Nobu’s New Style Sashimi
If you were to ask me what my end-of-the-world final meal would be, New Style Sashimi is definitely be one of my top 5. It’s so simple, but packed with great flavor and oh so fresh.
I first discover New Style Sashimi when my uncle gave me Nobu Matsuhisa’s cookbook for Christmas, way back in the day. I can easily say this is one of my most cherish cookbooks on my shelf and Nobu is a chef I would have been honored to cook under. Well, that was when I was actually cooking professionally, now I don’t think I would last 5 minutes in such a highly acclaimed, fast-paced kitchen.
Oh my wild and crazy dreams of my younger years. It’s funny to look back and see the road life has led you down and the dreams that once were, are no longer really that important. Priorities really do change and not all of your dreams and aspirations end up coming true, but I’m okay with that. At least I’ve learned to be okay with that.
Wow, I’m definitely veering away from what I’m hear to really talk about – sashimi! Nobu’s New Style Sashimi, that is. As the story is said to go (and I’m sure there are multiple variations to this exact story, so Nobu, if you are out there, I apologize in advance) years ago a guest came to Nobu’s restaurant. He served this guest a beautiful plate of thinly sliced, fresh flounder. The guest wasn’t able to eat raw fish, so the dish was sent back. Luckily Nobu had a pan of hot oil sitting on the stove, so he carefully pour it over the meat to sear. The dish was then sent back to the guest and devoured in minutes. Thus a new dish emerged at Nobu and is remains a staple at his restaurants to this day.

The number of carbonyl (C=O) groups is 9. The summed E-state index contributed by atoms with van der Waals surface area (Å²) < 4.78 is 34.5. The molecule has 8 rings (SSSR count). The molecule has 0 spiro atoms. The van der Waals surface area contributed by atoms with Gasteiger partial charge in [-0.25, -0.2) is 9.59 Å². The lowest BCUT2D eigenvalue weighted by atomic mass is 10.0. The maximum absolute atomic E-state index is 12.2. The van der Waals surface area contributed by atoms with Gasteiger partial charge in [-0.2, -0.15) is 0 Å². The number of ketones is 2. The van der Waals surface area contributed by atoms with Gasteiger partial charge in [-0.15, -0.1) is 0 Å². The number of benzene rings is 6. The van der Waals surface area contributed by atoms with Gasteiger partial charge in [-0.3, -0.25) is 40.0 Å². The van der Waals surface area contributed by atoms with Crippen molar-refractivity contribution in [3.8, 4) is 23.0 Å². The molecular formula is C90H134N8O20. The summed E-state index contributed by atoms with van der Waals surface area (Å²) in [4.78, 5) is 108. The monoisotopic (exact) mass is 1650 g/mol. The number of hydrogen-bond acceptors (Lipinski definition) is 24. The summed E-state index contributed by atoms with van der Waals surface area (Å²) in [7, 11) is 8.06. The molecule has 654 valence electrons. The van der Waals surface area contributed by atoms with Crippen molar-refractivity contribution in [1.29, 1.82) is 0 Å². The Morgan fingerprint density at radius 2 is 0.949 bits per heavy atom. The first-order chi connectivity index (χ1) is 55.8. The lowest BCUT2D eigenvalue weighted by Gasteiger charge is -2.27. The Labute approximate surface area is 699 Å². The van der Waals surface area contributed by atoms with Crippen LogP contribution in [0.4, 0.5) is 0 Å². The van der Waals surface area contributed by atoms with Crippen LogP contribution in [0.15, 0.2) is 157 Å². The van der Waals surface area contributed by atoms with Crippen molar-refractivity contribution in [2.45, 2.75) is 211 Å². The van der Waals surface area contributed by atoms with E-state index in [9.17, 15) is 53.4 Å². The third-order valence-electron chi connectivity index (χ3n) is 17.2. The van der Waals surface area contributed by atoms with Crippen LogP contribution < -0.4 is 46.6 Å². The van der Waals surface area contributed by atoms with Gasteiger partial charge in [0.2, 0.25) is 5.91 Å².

This is one recipe that Adam and I have cooked for years since receiving Nobu’s cookbook. It’s one that we actually cook together… which usually doesn’t happen very often, so I relish these moments and the extra hand in the kitchen. I hope you enjoy this recipe as much as we have.
- 8 ounce fillet of sashimi grade fish - tuna, salmon, yellowtail are a few of my favorite - thinly slice fish crosswise on the diagonal
- 1-2 cloves garlic, grated
- Fresh garlic (preferably "young garlic", available at asian markets), peeled, and finely julienned
- 2 scallion stalks, thinly slice on the diagonal
- 1 tsp course sea salt - I prefer a Fleur de Sel or Grey sea salt
- 2 tbsp Ponzu sauce
- 1/8 cup sesame oil
- 1/8 cup grapeseed oil
- 1. Arrange fish slices neatly on a platter.
- 2. Lightly rub each slice with grated garlic.
- 3. Place 1 ginger matchstick on each piece of meat, then sprinkle with sliced scallions and course sea salt.
- 4. Lightly drizzle ponzu sauce evenly over meat.
- 5. Heat both oils in a sauce pan, over medium-high heat, until oil begins to smoke. Do not allow oil to smoke too long as it will burn and lose its rich flavor.
- 6. Carefully pour oil over fish to lightly sear the meat.
- 7. Serve immediately.